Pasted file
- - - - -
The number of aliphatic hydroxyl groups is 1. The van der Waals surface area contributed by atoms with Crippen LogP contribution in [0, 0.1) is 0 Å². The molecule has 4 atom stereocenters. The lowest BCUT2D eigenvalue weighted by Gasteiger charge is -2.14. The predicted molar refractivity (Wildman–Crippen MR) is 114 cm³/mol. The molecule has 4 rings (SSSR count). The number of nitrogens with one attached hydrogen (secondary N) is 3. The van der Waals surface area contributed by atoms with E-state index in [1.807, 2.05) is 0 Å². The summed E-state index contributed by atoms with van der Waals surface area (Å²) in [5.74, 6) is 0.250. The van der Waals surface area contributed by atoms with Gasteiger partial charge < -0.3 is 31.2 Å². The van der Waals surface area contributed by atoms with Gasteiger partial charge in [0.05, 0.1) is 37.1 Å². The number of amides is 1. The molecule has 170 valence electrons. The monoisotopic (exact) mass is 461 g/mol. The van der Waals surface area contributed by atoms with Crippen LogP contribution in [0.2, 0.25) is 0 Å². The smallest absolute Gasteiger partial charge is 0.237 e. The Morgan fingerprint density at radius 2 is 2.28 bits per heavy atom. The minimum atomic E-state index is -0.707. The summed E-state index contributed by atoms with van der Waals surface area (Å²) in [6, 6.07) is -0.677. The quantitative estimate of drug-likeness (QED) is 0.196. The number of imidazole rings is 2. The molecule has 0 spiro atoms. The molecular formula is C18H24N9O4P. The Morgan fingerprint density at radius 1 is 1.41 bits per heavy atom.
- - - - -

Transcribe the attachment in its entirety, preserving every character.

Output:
The number of aliphatic hydroxyl groups is 1. The van der Waals surface area contributed by atoms with Crippen LogP contribution in [0, 0.1) is 0 Å². The molecule has 4 atom stereocenters. The lowest BCUT2D eigenvalue weighted by Gasteiger charge is -2.14. The predicted molar refractivity (Wildman–Crippen MR) is 114 cm³/mol. The molecule has 4 rings (SSSR count). The number of nitrogens with one attached hydrogen (secondary N) is 3. The van der Waals surface area contributed by atoms with E-state index in [1.807, 2.05) is 0 Å². The summed E-state index contributed by atoms with van der Waals surface area (Å²) in [5.74, 6) is 0.250. The van der Waals surface area contributed by atoms with Gasteiger partial charge < -0.3 is 31.2 Å². The van der Waals surface area contributed by atoms with Gasteiger partial charge in [0.05, 0.1) is 37.1 Å². The number of amides is 1. The molecule has 170 valence electrons. The monoisotopic (exact) mass is 461 g/mol. The van der Waals surface area contributed by atoms with Crippen LogP contribution in [0.2, 0.25) is 0 Å². The smallest absolute Gasteiger partial charge is 0.237 e. The Morgan fingerprint density at radius 2 is 2.28 bits per heavy atom. The minimum atomic E-state index is -0.707. The summed E-state index contributed by atoms with van der Waals surface area (Å²) in [6, 6.07) is -0.677. The quantitative estimate of drug-likeness (QED) is 0.196. The number of imidazole rings is 2. The molecule has 0 spiro atoms. The molecular formula is C18H24N9O4P. The Morgan fingerprint density at radius 1 is 1.41 bits per heavy atom.